22 Pages Posted: 16 Feb 2022 Last revised: 22 Feb 2022

See all articles by Emily Grant

Emily Grant

Washburn University School of Law

Date Written: February 10, 2022


Belongingness is increasingly included in conversations with diversity, equity, and inclusion, under the acronym DEIB. They are related concepts to be sure, but belongingness focuses on feeling free and safe to be one’s authentic self in a given space.

A sense of belongingness is critical for law students—it can be a better predictor of law school success than LSAT score or undergraduate GPA. And belongingness is particularly important for law students who may feel marginalized on the basis of their race, gender, sexual orientation, first-generation status, or socioeconomic class. For these students, stereotype threat and bias negatively impact belongingness in a way that is detrimental to their wellbeing.

This essay mines the psychological, sociological, and educational literature to identify changes in the law school environment that can support and nurture a sense of belonging, particularly for marginalized and underrepresented students. In doing so, this essay urges professors to embrace the significance of belongingness and to actively work to facilitate a sense of belongingness for all students.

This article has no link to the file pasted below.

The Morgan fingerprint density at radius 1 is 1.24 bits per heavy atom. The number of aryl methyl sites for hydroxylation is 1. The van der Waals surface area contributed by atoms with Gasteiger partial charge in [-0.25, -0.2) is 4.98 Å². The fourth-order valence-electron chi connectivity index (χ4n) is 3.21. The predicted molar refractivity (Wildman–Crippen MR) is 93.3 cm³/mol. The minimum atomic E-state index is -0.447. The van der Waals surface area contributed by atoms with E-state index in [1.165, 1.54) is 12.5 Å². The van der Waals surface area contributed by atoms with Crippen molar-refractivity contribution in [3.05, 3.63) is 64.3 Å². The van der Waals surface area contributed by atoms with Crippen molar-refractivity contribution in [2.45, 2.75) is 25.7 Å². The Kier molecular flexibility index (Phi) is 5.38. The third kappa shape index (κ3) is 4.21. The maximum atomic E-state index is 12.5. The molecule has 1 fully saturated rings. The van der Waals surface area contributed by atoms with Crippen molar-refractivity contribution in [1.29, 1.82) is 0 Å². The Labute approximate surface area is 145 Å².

Keywords: diversity, inclusion, equity, belonging, belongingness, pedagogy

Suggested Citation

Grant, Emily, Belongingness (February 10, 2022). Connecticut Law Review Online, Vol. 54, No. 1, 2020, Available at SSRN: or

Emily Grant (Contact Author)

Washburn University School of Law ( email )

1700 College Avenue
Topeka, KS 66621
United States

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